So often, when I see people trying out guitars, I hear them say things like, “this one doesn’t play as good as the other one,” and, “the set-up is better on this one,” etc. I am bothered by comments like these because I fear that people are too often choosing a guitar based on how well it plays.

How well a guitar plays when you try it at the store is totally irrelevant.

As long as a guitar is free of structural damage and manufacturers’ defects, every aspect of its set-up can be adjusted to your exact specifications after you buy it. Better to choose a guitar based on design elements that cannot be changed. What follows is a list of factors (not set-up related) to consider when choosing a guitar.

- Stand up and wear it.

How does the guitar feel when you use a strap and play standing up? Does it hang in a position that will be comfortable to play? The size and shape of the guitar, as well as the wood it is made out of will make some guitars heavier than others, or will make them hang more to the left or right. For example, with 6-string, electric guitars, the Les Paul is usually pretty heavy. And, in the case of the SG, its shape, and the position of its strap button tend to make it unbalanced and neck-heavy. You will want a guitar that you can handle wearing for an extended period of time, one that feels comfortable against your body, and one that allows your fretting hand/arm the space it needs to move up and down the fretboard.

- Scale length.

The two most common scale lengths are 25 ½” (most Fender electrics) and 24 ¾” (Gibson and Epiphone). Generally speaking, if you have two guitars that are exactly the same in every way, but one has a long scale length and the other has a short scale length, the strings on the guitar with the short scale length will have a looser feel. This can be desirable for players who intend to incorporate lots of big note bends into their soloing.

Scale length also has an impact on tone. A longer scale will have a slightly twangier, more focused attack. PRS guitars have a 25″ scale length, which tries to get the best of both worlds – the comfy, loose feel of a Gibson, with the focused attack of a Fender. PRS also offers a model called the 245 which has a 24 ½” scale, and is the shortest full-scale electric I am aware of.

Another factor impacted by scale length is fret spacing. A guitar with a longer scale length will have more space between frets. For a person with small hands, more distance between frets could mean that forming some chord shapes, and making some reaches will be more difficult.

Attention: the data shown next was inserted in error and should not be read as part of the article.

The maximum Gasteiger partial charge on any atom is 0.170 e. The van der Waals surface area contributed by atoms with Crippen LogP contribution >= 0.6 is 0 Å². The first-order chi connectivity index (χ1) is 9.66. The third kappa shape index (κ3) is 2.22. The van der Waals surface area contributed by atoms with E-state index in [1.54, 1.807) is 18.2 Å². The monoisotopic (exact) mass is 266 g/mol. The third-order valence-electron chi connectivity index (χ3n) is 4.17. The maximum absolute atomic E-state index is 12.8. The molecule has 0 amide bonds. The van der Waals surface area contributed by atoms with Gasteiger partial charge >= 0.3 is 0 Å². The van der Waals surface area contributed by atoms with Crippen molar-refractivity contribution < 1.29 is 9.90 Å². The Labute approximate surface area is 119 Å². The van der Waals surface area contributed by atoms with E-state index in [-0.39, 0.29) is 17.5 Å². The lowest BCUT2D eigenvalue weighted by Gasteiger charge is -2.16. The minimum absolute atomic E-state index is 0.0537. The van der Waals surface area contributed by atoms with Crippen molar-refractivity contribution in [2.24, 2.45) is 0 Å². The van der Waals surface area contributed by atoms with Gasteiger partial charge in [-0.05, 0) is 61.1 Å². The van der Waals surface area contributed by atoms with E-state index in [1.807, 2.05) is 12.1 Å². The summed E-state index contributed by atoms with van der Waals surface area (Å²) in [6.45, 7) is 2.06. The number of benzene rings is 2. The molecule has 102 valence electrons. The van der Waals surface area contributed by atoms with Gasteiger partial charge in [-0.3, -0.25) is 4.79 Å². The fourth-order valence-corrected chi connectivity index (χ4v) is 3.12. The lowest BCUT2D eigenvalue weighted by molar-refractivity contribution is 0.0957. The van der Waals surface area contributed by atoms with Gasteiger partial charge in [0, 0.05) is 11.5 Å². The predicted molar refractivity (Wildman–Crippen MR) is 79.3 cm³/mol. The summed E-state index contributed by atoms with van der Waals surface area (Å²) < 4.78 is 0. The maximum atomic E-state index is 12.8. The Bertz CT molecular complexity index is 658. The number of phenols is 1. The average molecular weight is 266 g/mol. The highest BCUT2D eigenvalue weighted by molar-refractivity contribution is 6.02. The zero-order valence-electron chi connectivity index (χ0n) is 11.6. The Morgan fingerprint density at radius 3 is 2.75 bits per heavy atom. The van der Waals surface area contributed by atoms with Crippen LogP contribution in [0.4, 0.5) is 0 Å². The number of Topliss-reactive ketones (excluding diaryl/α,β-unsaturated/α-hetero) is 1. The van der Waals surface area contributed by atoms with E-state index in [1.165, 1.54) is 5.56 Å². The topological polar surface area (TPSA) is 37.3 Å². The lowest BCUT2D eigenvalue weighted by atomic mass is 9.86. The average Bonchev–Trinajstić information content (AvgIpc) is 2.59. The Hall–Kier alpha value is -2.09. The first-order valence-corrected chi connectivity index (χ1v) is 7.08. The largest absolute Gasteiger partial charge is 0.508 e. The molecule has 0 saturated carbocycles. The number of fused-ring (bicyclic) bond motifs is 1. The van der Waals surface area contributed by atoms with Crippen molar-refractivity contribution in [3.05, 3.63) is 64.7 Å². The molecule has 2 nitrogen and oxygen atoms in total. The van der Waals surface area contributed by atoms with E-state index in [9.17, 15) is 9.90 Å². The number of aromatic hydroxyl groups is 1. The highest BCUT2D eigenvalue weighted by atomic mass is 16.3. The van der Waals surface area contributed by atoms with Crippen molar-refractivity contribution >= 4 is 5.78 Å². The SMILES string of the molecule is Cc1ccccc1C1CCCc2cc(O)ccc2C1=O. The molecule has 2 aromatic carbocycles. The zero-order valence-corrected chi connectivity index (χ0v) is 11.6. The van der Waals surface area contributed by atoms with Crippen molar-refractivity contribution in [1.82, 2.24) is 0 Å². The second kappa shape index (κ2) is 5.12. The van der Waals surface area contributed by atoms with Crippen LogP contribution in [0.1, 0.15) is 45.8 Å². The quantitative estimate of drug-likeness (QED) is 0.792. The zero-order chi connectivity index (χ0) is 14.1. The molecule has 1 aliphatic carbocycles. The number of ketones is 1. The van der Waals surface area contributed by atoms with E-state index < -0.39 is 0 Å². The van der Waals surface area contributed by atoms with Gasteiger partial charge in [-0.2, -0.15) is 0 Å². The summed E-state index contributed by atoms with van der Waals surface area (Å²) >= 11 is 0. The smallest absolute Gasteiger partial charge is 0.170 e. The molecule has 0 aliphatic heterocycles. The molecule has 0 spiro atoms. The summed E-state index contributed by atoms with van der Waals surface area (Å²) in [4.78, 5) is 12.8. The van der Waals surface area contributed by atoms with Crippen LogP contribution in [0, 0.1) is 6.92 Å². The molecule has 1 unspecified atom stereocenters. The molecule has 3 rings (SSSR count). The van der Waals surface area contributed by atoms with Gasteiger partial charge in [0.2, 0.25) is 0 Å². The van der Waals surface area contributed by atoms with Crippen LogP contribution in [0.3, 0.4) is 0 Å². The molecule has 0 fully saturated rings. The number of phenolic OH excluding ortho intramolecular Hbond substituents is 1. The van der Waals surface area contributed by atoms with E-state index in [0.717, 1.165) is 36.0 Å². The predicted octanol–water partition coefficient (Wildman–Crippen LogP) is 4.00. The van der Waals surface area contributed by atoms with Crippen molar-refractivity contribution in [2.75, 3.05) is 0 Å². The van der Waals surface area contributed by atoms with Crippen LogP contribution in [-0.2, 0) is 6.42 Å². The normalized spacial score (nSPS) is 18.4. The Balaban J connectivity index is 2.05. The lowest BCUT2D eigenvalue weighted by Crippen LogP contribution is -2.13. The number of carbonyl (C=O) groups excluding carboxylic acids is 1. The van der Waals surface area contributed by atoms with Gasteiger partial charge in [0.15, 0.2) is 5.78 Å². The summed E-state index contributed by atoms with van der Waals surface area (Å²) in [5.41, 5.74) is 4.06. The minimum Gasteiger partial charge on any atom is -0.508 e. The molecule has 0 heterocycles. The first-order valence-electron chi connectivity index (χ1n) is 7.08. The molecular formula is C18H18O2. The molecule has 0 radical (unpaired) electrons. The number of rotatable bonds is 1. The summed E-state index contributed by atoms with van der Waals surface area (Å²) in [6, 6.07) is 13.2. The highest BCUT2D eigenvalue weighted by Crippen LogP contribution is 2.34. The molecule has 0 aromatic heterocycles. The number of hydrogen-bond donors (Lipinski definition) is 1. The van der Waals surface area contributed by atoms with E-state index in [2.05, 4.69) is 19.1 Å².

-  Neck profile.

The neck profile refers to the shape of the back of the neck. Most guitars have some variation on the C or D shape. Some necks are thinner, some are fatter. Find a neck that feels comfortable to you (the thinnest neck possible is not right for everybody, so be sure to try a few different ones). Some guitars, like the Eric Clapton signature models have a V or Soft V shape, which may feel odd at first, but can be very comfortable to play.

Also pay attention to the neck heel. This is the portion of the back of the neck where the neck joins the body. When playing above the 12th fret, does the neck heel/body joint feel comfortable and allow you the space necessary to solo in the upper register?

- Control configuration.

Are the controls for volume, tone, and pick-up selection oriented in a way that will be convenient and easy for you to use? Because different players hold the guitar differently, and strum and pick differently, the same control configuration is not right for everybody. You will want to be able to quickly and smoothly access your knobs and switches, without accidentally bumping them with your strumming.

- Fingerboard radius.

Most guitars have a fingerboard radius ranging from about 10″ (most Strats and Teles), to 12″ (Gibson and Epiphone), to as flat as 16″ on some Ibanez or other “shred” style electrics. Some fingerboards feature a compound radius, which gradually flattens out slightly as you go from the nut to the body joint. For players who need to play blistering fast, shred licks, a flatter radius may be preferable. Some vintage and vintage re-issue models have a very tight fingerboard radius (the ’52 re-issue Telecaster has a 7.25″ radius), which can make “low action” and big note bends difficult to achieve.

- Headstock design.

Headstocks come in three common orientations – six-in-a-row, six-in-a-row reverse, and three-on-a-side (with a few exceptions, like Music Man, which have a 4 on one side, 2 on the other orientation). The headstock design impacts feel and tone in ways similar to scale length. With a 6-in-a-row headstock, the #1, or high e string is the longest, and therefore has the tightest feel and most focused attack. Compare that to the 6-in-a-row reverse, where the #6, or low E is tight and focused, and the #1 loose and bendable.

Headstock design also impacts how straight the string is as it goes from the nut to the tuner. Ideally, for increased tuning stability, the string should be as straight as possible, as in the case of Fender and Music Man.

It is important to find a guitar that is best suited for your body, your playing style, and the type of music you hope to make with it. Some guitars, by the nature of their design, will be better for you than others. Obviously you will want to play any guitar before you buy it, but please don’t let a poor set-up turn you away from a guitar that may be perfectly designed for you. Likewise, don’t let a sweet set-up seduce you into buying a guitar that might turn out to be a poor fit for you later on.

This is one technician’s perspective.

What are your thoughts?